W3C home > Mailing lists > Public > www-style@w3.org > September 2008

Re: Exponents in <number>

From: Bert Bos <bert@w3.org>
Date: Sat, 06 Sep 2008 12:38:15 +0200
Message-ID: <48C25D97.4030700@w3.org>
To: www-style@w3.org

Dean Jackson wrote:

> I suspect that this restriction in CSS was not intentional. However, if 
> it was intentional then I think "absolutely no need for it" was the 
> wrong reason. There was "absolutely no need" for more than 640K of RAM.

The reasons were, roughly in order of decreasing importance:

   - 9 out of 10 users wouldn't understand them.

   - TeX doesn't need them, so why should CSS?

   - If there is a need for printing on a piece of paper that is 1km
     long, we can always add 'km' as a unit.

   - E-notation makes parsing more difficult.

Changing it would be difficult. Existing software is free to rewrite 
"100E+5" as "100e + 5" and "1.4E+1cm" as "1.4e + 1cm". And if some 
hypothetical new software rewrites 100 as 1E+2, then old programs will 
not understand the supposedly equivalent value anymore.

It's true that we'll have part of the same problem when we add calc(), 
because calc(5px) is supposed to be the same as 5px, but at least calc() 
adds functionality that didn't exist before, while E-notation is just 
syntactic sugar.

> Large or small numbers can happen, especially when you nest things and 
> the scale accumulates. Accuracy matters. With features like page zoom, 
> transformations and resolution-independent displays it's going to become 
> more common.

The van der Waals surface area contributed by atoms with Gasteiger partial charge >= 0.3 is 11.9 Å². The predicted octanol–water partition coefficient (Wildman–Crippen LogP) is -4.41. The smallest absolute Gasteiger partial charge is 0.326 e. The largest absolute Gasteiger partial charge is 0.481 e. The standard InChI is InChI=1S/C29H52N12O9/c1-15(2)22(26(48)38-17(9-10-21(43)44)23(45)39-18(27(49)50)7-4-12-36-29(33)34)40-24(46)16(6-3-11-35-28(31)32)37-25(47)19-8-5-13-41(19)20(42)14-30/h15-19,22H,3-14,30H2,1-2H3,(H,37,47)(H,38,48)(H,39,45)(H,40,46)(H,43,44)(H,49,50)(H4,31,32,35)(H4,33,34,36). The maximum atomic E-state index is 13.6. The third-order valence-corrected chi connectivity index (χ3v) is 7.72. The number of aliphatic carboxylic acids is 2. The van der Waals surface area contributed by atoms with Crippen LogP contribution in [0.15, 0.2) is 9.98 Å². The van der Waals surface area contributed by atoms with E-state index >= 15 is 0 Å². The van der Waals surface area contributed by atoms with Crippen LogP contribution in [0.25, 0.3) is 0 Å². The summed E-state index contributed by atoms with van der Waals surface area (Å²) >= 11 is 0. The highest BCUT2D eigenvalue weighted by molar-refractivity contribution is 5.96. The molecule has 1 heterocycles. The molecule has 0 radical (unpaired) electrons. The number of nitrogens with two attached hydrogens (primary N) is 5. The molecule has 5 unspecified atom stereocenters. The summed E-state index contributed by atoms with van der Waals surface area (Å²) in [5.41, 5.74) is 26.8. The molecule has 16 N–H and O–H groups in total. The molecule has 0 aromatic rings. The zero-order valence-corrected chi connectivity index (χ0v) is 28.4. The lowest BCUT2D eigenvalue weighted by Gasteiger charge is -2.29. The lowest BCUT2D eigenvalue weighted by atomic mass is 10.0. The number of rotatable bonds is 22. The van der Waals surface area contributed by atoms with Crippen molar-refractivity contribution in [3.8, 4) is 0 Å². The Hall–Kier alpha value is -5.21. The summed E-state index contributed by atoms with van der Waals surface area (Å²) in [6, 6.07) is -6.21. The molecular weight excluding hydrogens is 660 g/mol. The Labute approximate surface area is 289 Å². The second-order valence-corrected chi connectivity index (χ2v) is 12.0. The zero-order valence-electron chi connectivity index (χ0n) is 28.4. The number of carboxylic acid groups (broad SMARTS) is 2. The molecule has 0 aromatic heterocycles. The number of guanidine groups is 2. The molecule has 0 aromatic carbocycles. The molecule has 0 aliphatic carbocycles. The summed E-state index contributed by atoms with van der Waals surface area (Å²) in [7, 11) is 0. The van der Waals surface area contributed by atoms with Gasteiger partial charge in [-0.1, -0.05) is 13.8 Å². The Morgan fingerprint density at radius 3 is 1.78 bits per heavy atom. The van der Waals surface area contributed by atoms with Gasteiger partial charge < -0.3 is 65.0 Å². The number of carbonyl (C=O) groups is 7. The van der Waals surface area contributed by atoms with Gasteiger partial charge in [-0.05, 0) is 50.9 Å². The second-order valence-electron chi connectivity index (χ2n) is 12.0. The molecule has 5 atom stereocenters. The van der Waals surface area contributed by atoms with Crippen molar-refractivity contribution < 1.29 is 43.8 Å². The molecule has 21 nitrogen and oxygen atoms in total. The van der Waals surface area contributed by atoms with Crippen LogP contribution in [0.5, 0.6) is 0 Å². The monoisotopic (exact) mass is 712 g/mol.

CSS actually doesn't need a lot of range or accuracy. Typical sizes in 
CSS range from half a pt to a couple of cm. That's a ratio of 1:10000 or 
  about 15 bits. And as for accuracy, the wavelength of light is about 
0.001 pt, so smaller sizes than that are invisible anyway. Those limits 
aren't based on limits in technology, but on limits in people, and they 
aren't likely to change for the next 100,000 years.

For comparison, TeX uses 32-bit fixed point numbers that allow it to 
express sizes from as small as about 5 nm to as large as about 6 m. In 
other words: from 1/100 the wavelength of light to 5 times the height of 
an A0 sheet of paper.

TeX dates from 1982. I expect CSS implementations to do no worse than a 
program that's 25 years old and so well known. But there is really no 
need to do better, either.

I haven't seen a case where m or Ám were needed, let alone even bigger 
or smaller units. Still, the syntax allows adding them if really needed.

For Hz and deg, big and small numbers are even more unlikely.

   Bert Bos                                ( W 3 C ) http://www.w3.org/
   http://www.w3.org/people/bos                               W3C/ERCIM
   bert@w3.org                             2004 Rt des Lucioles / BP 93
   +33 (0)4 92 38 76 92            06902 Sophia Antipolis Cedex, France
Received on Saturday, 6 September 2008 10:39:38 UTC

This archive was generated by hypermail 2.3.1 : Monday, 2 May 2016 14:27:39 UTC